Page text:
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We've had our NAT server fail 3 times thus far - once due to an issue with it's EIP and twice due to it's host being CPU bound. While I understand these things happen, we can't afford to keep taking the outages. How can we implement a redundant, resilient NAT solution for our VPC? For example, is it possible to utilize multiple NAT servers?

My VPC (Amazon Virtual Private Cloud) consists of 2 subnets, 1 public and 1 private. Instances in the private subnet route through a NAT server in the public subnet. From what I've read, you can only have 1 NAT server per VPC.

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3 Answers 3

Given your updated question you are presumably using the official Amazon Linux AMIs configured to run as NAT instances ('ami-vpc-nat') and setup according to NAT Instances? This is obviously not required, but provides a sound baseline to achieve the desired stability of course. Regarding your question:

Fortunately AWS has recently announced Elastic Network Interfaces in the Virtual Private Cloud, which allows you to Create a Low Budget High Availability Solution (please refer to the Elastic Network Interfaces user guide for details):

If one of your instances [...] fails, its network interface can be attached to a replacement or hot standby instance pre-configured for the same role in order to rapidly recover the service. For example, you can use an ENI as your primary or secondary network interface to a critical service such as a database instance or a NAT instance. If the instance fails, you (or more likely, the code running on your behalf) can attach the ENI to a hot standby instance. Because the interface maintains its private IP address, elastic IP address, and MAC address, network traffic will begin flowing to the standby instance as soon as you attach the ENI to the replacement instance. [...] [emphasis mine].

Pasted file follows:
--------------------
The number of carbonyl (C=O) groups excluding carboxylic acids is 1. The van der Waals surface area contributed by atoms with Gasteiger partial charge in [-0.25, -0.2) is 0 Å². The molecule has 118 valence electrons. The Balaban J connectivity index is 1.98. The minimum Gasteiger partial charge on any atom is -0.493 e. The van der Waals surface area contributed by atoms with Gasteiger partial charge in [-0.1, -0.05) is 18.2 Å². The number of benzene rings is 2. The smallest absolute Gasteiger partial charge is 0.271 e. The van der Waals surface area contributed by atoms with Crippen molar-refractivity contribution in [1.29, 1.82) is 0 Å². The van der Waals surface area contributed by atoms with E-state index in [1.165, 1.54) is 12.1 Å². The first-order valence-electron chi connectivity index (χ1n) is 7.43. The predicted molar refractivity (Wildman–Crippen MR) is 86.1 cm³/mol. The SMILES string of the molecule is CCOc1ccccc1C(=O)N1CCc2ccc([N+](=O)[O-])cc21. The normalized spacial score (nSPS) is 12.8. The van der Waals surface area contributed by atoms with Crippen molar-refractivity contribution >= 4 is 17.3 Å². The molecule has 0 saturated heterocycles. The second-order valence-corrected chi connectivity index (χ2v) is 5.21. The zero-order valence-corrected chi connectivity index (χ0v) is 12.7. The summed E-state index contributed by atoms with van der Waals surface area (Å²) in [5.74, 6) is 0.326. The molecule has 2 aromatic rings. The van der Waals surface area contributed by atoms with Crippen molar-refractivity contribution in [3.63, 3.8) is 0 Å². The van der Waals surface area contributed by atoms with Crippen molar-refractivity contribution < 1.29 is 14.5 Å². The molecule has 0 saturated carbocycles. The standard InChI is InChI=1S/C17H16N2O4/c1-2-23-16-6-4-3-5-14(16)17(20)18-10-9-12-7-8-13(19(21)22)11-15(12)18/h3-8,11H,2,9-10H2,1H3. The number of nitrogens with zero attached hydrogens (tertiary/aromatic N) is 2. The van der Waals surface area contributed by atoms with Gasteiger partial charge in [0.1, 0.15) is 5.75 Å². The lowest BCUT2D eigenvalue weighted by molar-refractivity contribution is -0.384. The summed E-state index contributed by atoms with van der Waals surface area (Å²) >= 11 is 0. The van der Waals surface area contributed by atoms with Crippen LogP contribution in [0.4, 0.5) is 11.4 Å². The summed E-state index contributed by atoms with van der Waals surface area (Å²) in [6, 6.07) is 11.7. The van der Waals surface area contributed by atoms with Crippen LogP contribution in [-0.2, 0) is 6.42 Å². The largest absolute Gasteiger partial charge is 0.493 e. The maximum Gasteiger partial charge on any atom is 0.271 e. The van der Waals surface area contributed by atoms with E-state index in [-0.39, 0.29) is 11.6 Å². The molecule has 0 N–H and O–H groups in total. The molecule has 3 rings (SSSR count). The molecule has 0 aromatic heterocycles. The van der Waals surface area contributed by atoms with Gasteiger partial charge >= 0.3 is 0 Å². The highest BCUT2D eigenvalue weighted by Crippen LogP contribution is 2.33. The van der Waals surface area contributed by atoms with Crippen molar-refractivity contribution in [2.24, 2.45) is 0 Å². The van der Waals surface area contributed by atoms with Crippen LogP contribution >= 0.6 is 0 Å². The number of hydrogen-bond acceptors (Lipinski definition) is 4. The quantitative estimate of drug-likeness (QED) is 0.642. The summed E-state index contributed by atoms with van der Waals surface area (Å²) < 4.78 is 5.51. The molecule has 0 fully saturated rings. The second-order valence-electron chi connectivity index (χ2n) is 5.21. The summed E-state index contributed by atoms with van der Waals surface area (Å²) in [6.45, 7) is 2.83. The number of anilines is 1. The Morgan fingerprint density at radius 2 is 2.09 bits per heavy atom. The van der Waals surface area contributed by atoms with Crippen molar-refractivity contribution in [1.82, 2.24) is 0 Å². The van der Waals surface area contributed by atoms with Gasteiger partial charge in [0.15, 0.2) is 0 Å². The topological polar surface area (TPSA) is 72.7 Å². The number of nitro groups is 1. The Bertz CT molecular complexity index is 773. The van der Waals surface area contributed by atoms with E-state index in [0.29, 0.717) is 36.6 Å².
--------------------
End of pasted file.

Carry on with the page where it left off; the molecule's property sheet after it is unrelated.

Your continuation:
So you should be able to achieve your goal with a modest amount of automation code - depending on how much you value redundancy/resiliency you have two options:

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1  
Setting up an Auto Scaling Policy unfortunately doesn't work in this case. It is not possible to attach a pool of EIPs to an auto scaling group, so in case of a failure the newly spun up instance won't be able to connect to the internet. This also means that the NAT instance can't connect to the AWS API to obtain an EIP. Disabling the source/dest check is also not available (yet?) for auto scaling groups. –  sborsje Jan 25 '13 at 11:30
    
@sborsje - thanks much for your insight (a significant oversight of mine indeed), I've updated the post accordingly. –  Steffen Opel Jan 25 '13 at 11:48

Your questions is too vague and too broad. You need to provide more information about your set up, what it does and what you're trying to achieve.

But it looks like what you're looking for is load balancing. Take a look at haproxy: http://haproxy.1wt.eu/

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Thanks for the reply, I've updated my question with info regarding my set up. –  cjs226 Jan 26 '12 at 22:11

You can have multiple NATs per VPC. You can configure your VPC route table to point the 0/0 route to the network interface of the NAT server. if that NAT instance takes a dive, you can detach that network interface from the instance and attach it to a hot standby NAT instance. That will get you up and running again with only a small blip in traffic.

ELB won't help you with what you're trying to do.

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